Testing the Limits of Presidential Powers
President Bush is taking on an issue of presidential powers on which presidents have stumbled before.
NORRIS: NPR senior news analyst Daniel Schorr.
SCHORR: At his news conference today, the president said that warrantless eavesdropping targeted at foreign citizens by the National Security Agency will continue as long as the enemy threat continues. Mr. Bush chose not to avail himself of the tool that Congress has provided for that purpose, the Foreign Intelligence Surveillance Act passed in 1978 that permits him to apply, in secret, to a special court for a warrant.
In his defiance, there may be peril, as President Nixon discovered when the House Judiciary Committee voted three articles of impeachment against him, one of them for abuse of power: the FBI, the CIA and the IRS. Nixon took the position that he was using inherent presidential powers granted by the Constitution.
The Constitution says that the president shall exercise the executive power and shall be commander in chief of the armed forces, but it doesn't spell out what those powers are. Some presidents have come up with what they call the inherent power of the presidency, which tends to be what they make it.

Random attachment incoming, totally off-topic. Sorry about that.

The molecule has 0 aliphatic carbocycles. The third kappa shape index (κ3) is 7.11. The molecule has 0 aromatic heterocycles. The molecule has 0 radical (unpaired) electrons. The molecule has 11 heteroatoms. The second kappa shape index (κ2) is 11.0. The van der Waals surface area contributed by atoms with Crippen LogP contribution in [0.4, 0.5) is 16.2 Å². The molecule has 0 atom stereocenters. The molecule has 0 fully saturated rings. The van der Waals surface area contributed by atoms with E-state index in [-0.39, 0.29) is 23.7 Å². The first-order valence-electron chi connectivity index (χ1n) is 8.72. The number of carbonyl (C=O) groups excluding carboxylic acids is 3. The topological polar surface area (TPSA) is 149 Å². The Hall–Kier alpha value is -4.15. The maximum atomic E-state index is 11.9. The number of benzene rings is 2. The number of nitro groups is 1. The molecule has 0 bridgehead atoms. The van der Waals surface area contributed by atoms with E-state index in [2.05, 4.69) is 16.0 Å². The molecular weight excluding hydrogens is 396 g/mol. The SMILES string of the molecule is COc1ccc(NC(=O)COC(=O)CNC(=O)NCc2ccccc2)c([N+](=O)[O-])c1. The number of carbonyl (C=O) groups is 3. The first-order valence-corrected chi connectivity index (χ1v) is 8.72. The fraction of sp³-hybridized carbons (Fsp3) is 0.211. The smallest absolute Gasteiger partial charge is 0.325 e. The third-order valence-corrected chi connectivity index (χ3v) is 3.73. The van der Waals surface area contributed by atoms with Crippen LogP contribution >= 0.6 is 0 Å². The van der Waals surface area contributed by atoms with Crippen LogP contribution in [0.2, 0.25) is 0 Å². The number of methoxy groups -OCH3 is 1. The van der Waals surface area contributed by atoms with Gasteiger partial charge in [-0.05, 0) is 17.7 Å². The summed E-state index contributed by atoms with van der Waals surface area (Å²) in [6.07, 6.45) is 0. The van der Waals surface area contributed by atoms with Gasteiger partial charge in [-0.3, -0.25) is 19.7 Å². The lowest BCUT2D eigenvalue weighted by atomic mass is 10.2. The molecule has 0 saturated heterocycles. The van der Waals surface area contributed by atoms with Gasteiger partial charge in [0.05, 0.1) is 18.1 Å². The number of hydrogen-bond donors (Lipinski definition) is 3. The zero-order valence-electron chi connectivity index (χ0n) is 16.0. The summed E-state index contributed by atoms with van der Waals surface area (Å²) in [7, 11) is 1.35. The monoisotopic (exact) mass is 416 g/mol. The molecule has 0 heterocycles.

Historians have said that President Lincoln freed the slaves, blockaded Southern ports and instituted a draft all without constitutional authority. President Reagan invoked inherent powers to justify the illegal sale of missiles to Iran and the illegal financing of the civil war in Nicaragua. Short of impeachment, the Congress has no way of stopping a willful president except to deny him funds. That, of course, is unlikely, especially with a Republican-controlled Congress.
The issue is not likely to go away. Senate Judiciary Committee Chairman Arlen Specter promises open hearings on eavesdropping early in the new year. The president denounced the media for breaking the story as harmful to national security. I can imagine that the administration, invoking the inherent powers of national security, might refuse to testify. This is Daniel Schorr. Transcript provided by NPR, Copyright NPR.